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Development Of A Nano Filled Composite Experiment For A Freshman Class

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2007 Annual Conference & Exposition


Honolulu, Hawaii

Publication Date

June 24, 2007

Start Date

June 24, 2007

End Date

June 27, 2007



Conference Session

Hands-on Materials Science and Engineering

Tagged Division


Page Count


Page Numbers

12.516.1 - 12.516.7



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Paper Authors

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Richard Griffin Texas A&M University

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Ibrahim Karaman Texas A&M University

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Ji Ma Texas A&M University

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Jeffrey Froyd Texas A&M University Orcid 16x16

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Jaime Grunlan Texas A&M University

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NOTE: The first page of text has been automatically extracted and included below in lieu of an abstract

Development of a Nano-filled Composite Experiment for a Freshman Class


Projects that help first-year engineering and science students become more familiar with concepts of nanomaterials may become an important vehicle for increasing student interest and understanding of the potential of technologies that manipulate materials at the molecular level. The authors received a National Science Foundation NUE award entitled “Infusing Nanomaterials into Undergraduate Science and Engineering Curricula” for the development of an undergraduate Certificate in Nanomaterials within the colleges of engineering and science. As part of the NSF-supported project, but separate from the certificate program, we are developing a series of experiments that will be introduced in the first-year engineering program at a large, research-intensive university. The goal of the experiments is to help students determine how differences in concentrations of nano-sized particles, which are added to common materials, can change physical properties. In this exercise, student teams will fabricate composite films filled with different concentrations of carbon black in two different types of polymers: 1. latex-based composite with poly (vinyl acetate), and 2. solution-based composite with poly (vinylpyrrolidone). The concentrations vary from about 2 wt% to 15 wt%. For mechanical properties, the students will determine the tensile strength and the strain to failure using an Instron test machine with a 1000 lbf load cell. For electrical properties, the students will determine the electrical resistivity for the different carbon black concentrations.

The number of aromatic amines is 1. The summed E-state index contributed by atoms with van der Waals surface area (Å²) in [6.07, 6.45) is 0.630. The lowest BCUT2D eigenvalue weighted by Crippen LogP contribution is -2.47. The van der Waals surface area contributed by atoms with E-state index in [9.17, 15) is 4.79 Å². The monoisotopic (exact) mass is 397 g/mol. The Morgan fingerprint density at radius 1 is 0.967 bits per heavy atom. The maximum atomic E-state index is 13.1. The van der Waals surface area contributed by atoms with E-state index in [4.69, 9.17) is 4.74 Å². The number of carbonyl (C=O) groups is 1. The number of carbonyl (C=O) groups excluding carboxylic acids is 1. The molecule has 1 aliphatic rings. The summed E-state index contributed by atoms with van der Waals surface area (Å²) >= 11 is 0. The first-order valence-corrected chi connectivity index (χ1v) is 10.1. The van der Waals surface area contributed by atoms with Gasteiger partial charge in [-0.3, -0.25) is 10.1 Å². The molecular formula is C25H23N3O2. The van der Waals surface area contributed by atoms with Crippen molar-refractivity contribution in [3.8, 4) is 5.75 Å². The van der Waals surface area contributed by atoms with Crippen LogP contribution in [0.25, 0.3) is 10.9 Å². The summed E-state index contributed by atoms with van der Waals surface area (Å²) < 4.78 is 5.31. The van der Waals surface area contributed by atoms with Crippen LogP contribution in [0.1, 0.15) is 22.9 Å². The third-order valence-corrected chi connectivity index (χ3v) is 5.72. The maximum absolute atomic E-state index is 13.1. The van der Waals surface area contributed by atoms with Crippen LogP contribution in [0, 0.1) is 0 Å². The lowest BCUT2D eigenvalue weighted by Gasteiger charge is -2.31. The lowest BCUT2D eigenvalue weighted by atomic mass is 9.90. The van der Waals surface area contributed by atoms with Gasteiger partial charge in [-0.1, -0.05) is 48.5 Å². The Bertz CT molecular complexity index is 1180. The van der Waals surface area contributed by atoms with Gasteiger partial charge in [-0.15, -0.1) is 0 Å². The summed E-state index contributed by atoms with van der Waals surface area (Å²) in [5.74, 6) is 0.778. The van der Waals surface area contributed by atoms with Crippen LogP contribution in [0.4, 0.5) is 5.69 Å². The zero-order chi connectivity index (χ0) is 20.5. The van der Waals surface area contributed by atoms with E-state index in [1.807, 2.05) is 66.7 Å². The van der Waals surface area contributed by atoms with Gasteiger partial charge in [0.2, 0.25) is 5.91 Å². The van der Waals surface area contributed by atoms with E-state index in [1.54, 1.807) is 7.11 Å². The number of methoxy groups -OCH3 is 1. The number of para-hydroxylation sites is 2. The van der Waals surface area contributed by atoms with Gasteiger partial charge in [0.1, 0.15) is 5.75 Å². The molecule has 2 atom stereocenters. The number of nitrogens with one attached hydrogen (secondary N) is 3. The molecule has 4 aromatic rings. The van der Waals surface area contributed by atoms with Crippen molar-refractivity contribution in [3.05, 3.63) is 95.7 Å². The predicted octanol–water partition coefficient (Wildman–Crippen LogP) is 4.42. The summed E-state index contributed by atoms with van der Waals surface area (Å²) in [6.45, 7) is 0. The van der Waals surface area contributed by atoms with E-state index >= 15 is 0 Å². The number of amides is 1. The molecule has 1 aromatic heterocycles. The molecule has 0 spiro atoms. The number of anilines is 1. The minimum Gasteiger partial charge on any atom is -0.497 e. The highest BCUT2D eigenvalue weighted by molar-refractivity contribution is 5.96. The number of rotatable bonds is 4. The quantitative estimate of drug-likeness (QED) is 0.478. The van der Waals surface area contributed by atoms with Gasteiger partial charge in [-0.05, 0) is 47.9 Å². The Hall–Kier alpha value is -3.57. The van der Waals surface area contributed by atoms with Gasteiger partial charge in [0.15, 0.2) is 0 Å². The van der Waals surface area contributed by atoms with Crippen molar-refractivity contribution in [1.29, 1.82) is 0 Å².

Preliminary experiments show relatively little change in the tensile strength. However, there is a three to five order change in the composite’s resistivity. A select group of freshman will run the experiment during spring 2007. Students will be asked to propose hypotheses to explain why changes in the concentrations change or fail to change physical properties of the materials.


Currently, there is a substantial interest in the behavior of materials that are in the nanometer size range.1 The National Science Foundation has had a nano initiative for a number of years. The size range for nanomaterials is from 1 to 100 nm. At this scale, the physical, chemical, and biological properties of material are different from their bulk material counterparts. For example, if a metal has a grain size of 1 nm, and the grain boundary thickness is assumed to be 0.2 nm and the grains are considered as squares, then the boundary area becomes approximately 50% of the cross-sectional area. Since grain boundaries have different characteristics than does the matrix, the materials properties may be substantially changed. According to the website there are seven programs in the USA that have degrees in nanotechnology and 15 additional universities with programs and courses in nanotechnology.

The objective of this paper is to describe the development of an experiment that uses carbon black particles in polymeric matrix to form composites with varying amounts of carbon black.2 The students measure mechanical and electrical properties of the specimens, and from the information collected, they design a sensor for detecting various vapors.

Griffin, R., & Karaman, I., & Ma, J., & Froyd, J., & Grunlan, J. (2007, June), Development Of A Nano Filled Composite Experiment For A Freshman Class Paper presented at 2007 Annual Conference & Exposition, Honolulu, Hawaii. 10.18260/1-2--2817

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